By JESUTEGA ONOKPASA
Case 1: When America began the launch of astronauts into space, they found out that the pens wouldn’t work at zero gravity (Ink didn”t flow down to the writing surface).
To solve this problem, it took the Americans one decade and $12 million. They ended up developing a marvel of a pen that worked at zero gravity, upside down, underwater, and in practically any surface including crystal as well as in a temperature range from below freezing to over 300 degrees C!
And what were the Russians able to come up with when faced with the same problem? Apparently not having the privilege of pockets as deep as those of NASA, their own space agency simply decided to use a pencil which, notwithstanding gravity, works just as well in space as on Earth!
Case 2:* One of the most memorable case studies on Japanese management was the case of the empty soapbox, which happened in one of Japan’s biggest cosmetics companies. The company received a complaint that a consumer had bought a soapbox that was empty. Immediately the authorities isolated the problem to the assembly line, which supplied all the packaged boxes of soap to the delivery department.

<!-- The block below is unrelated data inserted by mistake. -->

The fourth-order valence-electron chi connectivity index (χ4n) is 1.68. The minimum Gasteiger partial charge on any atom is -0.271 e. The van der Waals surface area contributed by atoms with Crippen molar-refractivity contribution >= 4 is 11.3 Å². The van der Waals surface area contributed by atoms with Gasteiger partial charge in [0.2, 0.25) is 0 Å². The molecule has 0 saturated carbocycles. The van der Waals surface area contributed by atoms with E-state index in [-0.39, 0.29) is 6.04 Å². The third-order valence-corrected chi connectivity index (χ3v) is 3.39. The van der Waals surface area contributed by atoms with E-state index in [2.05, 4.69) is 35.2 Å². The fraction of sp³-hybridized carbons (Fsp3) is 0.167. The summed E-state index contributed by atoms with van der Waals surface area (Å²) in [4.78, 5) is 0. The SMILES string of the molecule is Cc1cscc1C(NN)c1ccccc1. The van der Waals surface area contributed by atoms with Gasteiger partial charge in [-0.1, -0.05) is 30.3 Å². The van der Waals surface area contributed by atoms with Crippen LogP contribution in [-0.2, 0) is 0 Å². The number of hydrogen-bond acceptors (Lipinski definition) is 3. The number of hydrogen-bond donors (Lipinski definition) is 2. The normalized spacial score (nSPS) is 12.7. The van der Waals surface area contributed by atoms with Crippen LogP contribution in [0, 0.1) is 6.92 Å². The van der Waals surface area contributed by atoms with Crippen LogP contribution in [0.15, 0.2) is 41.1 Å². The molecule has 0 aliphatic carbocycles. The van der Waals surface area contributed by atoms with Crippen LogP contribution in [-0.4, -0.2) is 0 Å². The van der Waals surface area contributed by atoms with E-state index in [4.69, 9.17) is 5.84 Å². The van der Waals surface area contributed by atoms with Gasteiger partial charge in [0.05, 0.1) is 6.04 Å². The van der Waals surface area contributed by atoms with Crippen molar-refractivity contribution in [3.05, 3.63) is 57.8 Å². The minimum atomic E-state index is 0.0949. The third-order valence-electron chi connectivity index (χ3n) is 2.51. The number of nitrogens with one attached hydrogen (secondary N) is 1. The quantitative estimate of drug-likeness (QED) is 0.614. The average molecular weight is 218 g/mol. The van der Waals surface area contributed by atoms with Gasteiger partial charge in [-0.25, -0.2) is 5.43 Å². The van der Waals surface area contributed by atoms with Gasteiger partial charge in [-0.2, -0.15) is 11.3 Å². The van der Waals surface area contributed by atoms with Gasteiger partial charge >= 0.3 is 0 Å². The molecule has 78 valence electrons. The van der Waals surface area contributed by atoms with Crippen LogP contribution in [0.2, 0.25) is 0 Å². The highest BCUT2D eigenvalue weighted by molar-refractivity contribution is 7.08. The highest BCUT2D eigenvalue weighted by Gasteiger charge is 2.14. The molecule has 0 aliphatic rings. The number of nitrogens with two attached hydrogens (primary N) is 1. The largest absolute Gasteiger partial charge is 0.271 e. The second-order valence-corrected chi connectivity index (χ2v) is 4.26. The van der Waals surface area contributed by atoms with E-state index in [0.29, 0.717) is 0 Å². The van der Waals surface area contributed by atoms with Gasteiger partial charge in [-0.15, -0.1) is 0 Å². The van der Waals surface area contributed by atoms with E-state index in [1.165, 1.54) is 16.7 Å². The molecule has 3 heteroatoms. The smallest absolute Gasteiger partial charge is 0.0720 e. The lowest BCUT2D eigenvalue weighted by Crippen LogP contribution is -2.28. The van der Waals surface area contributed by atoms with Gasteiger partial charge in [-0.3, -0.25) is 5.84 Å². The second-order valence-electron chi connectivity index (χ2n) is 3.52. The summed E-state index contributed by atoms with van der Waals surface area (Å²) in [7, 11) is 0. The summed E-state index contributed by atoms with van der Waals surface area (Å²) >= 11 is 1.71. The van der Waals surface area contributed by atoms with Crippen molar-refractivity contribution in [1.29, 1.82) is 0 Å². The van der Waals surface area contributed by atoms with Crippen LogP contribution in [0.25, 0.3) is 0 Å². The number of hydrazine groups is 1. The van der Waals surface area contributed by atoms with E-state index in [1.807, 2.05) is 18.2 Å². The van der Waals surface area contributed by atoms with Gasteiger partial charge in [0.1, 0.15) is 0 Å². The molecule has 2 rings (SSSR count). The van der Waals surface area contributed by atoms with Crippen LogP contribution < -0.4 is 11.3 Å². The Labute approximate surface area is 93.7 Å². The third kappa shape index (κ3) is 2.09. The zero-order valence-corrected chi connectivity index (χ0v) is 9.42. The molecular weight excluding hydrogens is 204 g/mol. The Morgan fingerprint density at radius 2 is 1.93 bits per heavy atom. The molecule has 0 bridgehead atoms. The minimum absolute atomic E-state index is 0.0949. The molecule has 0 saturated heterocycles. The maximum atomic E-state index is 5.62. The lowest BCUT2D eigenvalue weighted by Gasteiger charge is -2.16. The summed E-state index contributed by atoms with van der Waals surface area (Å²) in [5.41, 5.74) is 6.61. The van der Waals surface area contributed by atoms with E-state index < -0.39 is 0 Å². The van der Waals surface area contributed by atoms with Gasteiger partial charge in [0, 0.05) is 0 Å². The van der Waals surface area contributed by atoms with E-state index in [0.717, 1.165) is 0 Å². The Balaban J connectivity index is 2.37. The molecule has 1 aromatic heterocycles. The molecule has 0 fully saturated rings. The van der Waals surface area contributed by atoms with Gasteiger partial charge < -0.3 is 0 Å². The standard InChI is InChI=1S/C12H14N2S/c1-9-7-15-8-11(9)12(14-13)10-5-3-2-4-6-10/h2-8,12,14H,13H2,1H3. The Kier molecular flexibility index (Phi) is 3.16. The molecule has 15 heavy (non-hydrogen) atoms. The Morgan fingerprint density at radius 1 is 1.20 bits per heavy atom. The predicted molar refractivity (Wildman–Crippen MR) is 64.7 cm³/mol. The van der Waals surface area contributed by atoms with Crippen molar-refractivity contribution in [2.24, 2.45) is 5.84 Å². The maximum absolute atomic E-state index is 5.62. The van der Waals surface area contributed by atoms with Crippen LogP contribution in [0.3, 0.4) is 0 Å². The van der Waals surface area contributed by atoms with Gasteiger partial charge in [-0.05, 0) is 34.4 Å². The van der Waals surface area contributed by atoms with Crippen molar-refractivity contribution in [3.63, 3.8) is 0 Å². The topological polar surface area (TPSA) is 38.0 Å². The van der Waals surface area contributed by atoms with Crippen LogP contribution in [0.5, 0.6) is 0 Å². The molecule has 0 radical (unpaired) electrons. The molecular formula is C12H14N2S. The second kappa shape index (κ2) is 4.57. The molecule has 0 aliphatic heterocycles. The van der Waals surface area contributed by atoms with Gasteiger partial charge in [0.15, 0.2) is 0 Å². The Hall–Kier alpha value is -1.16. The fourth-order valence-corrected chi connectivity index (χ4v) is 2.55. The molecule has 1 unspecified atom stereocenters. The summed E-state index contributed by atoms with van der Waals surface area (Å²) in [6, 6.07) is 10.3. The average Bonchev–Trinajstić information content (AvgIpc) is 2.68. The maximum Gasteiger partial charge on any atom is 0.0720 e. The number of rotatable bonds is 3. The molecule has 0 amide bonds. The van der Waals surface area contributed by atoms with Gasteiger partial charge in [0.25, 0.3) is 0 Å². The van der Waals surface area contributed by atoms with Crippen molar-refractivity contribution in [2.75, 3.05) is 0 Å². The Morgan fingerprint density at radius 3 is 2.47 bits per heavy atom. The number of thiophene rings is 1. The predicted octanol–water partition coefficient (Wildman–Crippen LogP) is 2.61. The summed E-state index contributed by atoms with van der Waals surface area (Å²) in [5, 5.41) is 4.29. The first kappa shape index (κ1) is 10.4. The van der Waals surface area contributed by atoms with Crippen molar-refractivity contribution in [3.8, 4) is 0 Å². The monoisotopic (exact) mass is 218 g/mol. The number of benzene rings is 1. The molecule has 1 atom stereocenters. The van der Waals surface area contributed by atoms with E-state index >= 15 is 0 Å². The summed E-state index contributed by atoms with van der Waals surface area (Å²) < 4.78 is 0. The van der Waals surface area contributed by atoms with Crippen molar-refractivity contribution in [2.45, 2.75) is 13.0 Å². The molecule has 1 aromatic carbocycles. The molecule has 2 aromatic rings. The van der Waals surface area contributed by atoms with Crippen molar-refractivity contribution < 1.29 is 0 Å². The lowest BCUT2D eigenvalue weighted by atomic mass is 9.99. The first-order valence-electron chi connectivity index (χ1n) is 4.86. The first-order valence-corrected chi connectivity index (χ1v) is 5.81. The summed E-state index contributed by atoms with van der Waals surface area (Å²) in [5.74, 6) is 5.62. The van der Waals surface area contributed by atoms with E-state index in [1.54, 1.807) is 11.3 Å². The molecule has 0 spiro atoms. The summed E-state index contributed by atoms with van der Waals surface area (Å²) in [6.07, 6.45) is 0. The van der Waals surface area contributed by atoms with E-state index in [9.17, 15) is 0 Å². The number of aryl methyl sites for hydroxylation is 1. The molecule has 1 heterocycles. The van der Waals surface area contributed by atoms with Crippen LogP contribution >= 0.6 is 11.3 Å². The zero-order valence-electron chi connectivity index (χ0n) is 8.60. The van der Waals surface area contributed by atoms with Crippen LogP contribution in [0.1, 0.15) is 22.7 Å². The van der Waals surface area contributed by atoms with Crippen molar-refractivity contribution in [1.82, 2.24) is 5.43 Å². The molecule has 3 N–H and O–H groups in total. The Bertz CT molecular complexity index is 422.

For some reason, one soapbox had gone through the assembly line empty. Management asked its engineers to solve the problem and post-haste, the engineers worked hard to devise an X-ray machine with high-resolution monitors manned by two people to watch all the soapboxes that passed through the line to make sure none were empty. To their credit, they worked hard and fast but ended up spending one hell of a lot of money in doing so.
But, when an employee in a much smaller company in India was faced with the same problem, he did not get into complications of X-rays, etc. but instead came up with a far simpler solution. He bought a strong industrial electric fan and pointed it at the assembly line. He switched the fan on and as each soapbox passed the fan, it simply blew any empty boxes out of the line.
As a general rule, unless they are likely to create other problems while solving the problem at hand, it is usually better to adopt a preference for simpler solutions in meeting challenges.*